Students can master group work by setting aims and embracing a systematic approach.
Students will have to do group work for assessments, so you should learn how to do it. Most jobs require teamwork too, so working in groups now is a good idea. You can also start your own voluntary study groups to learn better and enjoy your studies more. Below we have some specific ideas for how to tackle group work more comfortably.
Note: As AI tools develop, jobs and study will both become more focused on human relationships, human communication, and the things humans do better than machines. Group work is one example.
Assigned group work for students
Some students don’t like group work. They may feel resistant to the idea that other students’ performance may affect their grade. Some may have personalities or neuro-differences that make socialising a challenge. Also, students speaking English as a second or third language may have obstacles to talking aloud and improvising.
These are valid concerns. We hope your teaching staff have thought of these things and designed their assignments to be supportive. Either way, there are things you can do to make the process more comfortable and beneficial.
As mentioned above, you can make group work more enjoyable and successful by identifying clear aims (for yourself and as a group) and by adopting systems and methods to clarify the process. Here are a few specific ideas to get you started…
Start early to make connections: As soon as you know your group, get to know the people. For example, go for tea, have a walk, play a game. Food and drink can make your group feel more comfortable and friendly.
Getting to know each others’ personalities, life situations etc. can help build relationships and trust. You will be more empathetic and want to help each other succeed more.
Talk about it: Actively discuss the purpose of the assignment with your group mates. Identify common aims as well as individual ones.
This discussion can motivate you and help you see the point of putting in effort. Think about which skills you want to practice for the jobs you might want. Skills might be collaboration, design, communication, research, project management….
Use a system or structure: Agree and document aims, mutual expectations, individual roles and obligations, times and places to meet.
You can even agree rules or conditions, such as:
- phones off during meetings
- no texts after 7pm
- use a shared Word doc to collect ideas
- everyone contributes 3 ideas by X date
Accept discomfort: It isn’t pleasant, but discomfort is a reality. Accepting it feels a lot better than resenting or denying it. So if you don’t like group work, tell yourself, OK I can handle this discomfort…and what can I do to feel better?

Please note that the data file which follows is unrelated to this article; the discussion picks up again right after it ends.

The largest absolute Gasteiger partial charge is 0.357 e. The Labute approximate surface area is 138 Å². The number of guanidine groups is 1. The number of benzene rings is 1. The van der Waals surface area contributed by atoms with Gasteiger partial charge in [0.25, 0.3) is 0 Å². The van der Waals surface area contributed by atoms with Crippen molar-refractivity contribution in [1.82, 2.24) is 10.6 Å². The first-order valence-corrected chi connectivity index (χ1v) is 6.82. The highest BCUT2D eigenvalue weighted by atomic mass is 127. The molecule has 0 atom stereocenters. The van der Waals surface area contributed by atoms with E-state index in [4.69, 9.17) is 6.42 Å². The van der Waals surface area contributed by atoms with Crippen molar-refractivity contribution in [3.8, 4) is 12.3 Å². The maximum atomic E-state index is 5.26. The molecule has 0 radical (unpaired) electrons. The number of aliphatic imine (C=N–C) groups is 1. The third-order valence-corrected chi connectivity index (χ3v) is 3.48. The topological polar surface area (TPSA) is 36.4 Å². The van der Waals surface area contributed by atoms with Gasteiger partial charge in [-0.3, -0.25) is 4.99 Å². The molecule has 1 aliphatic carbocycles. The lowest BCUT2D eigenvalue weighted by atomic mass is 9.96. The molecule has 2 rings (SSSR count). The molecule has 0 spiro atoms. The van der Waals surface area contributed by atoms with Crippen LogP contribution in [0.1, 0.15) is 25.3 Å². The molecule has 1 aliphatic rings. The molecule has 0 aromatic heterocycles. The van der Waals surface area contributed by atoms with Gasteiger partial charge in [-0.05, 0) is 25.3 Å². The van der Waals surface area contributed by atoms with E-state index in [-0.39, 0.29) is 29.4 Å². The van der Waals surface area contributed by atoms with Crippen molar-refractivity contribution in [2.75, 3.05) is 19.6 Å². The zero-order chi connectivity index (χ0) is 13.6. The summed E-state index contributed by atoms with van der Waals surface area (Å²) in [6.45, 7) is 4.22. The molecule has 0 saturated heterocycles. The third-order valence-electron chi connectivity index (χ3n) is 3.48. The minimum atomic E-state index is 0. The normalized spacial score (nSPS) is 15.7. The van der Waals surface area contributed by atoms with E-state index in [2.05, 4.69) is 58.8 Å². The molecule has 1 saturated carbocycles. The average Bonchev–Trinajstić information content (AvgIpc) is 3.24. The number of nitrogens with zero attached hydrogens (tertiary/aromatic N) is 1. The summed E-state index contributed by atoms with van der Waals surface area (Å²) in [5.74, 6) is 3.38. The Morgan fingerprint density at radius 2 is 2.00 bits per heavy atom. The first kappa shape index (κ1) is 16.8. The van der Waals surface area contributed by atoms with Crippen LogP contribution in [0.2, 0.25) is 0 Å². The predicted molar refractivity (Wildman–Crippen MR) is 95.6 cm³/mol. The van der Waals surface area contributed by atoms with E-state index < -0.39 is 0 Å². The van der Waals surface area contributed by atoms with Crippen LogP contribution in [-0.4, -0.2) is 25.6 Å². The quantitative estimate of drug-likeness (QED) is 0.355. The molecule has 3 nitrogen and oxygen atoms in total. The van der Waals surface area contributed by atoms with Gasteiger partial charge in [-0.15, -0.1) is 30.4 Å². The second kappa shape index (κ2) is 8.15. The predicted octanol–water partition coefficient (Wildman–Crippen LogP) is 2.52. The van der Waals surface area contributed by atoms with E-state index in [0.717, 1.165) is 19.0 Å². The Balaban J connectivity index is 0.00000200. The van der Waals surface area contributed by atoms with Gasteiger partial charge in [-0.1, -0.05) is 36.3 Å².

Seek support: Colleges and universities should have support for you if you need it. If group work or any circumstance in your life is causing you undue anxiety or difficulty, do speak to your teaching staff or your support services. They should offer some guidance. Support departments are usually staffed by smart, kind people who will treat you with care, respect, and privacy.
Study groups you form yourself
Study groups are groups you form by choice. You get together with other students to make studying your subject material more enjoyable and effective. To form an effective study group, follow the same advice as above. Make clear aims and use a system or approach to try to achieve those aims.
Important note: Don’t just “study”, do something. For example…
Reading groups: Sit and read together quietly at the library, later discussing the content over tea. Or: Meet at the café and read passages out loud to discuss immediately. Make notes to use in exams and written assignments.
Writing groups: Book a classroom or other space and meet to get work done on your written assignments. Work quietly and independently for set chunks of time (perhaps 25 minutes). Take breaks and share your progress with each other. Studies show that working in groups like this is motivating and helps people be productive. You can also sign up for an online Writing Retreat through University Material.
Discussion groups: Meet with classmates to practice vocabulary, debate perspectives, review ideas, solve problems, etc. This can help keep you focused on course materials and give you an excuse to do “spaced practice” (which is good for getting knowledge into long-term memory). Use different tools and materials like a whiteboard, sticky notes, coloured pens, or index cards.
In all of these examples, you can use aims and structure to help focus your group work. For example, at your first meeting, discuss and agree why, how, and where you want to work. Set your aims and expectations and agree how to use the time together, and the group will be more successful and focused.
Feeling pressed for time? Difficult to plan all your obligations and get things done? Check out our systems and tools for time management. These tools can help you get more done, do better work, and feel calmer straight away.
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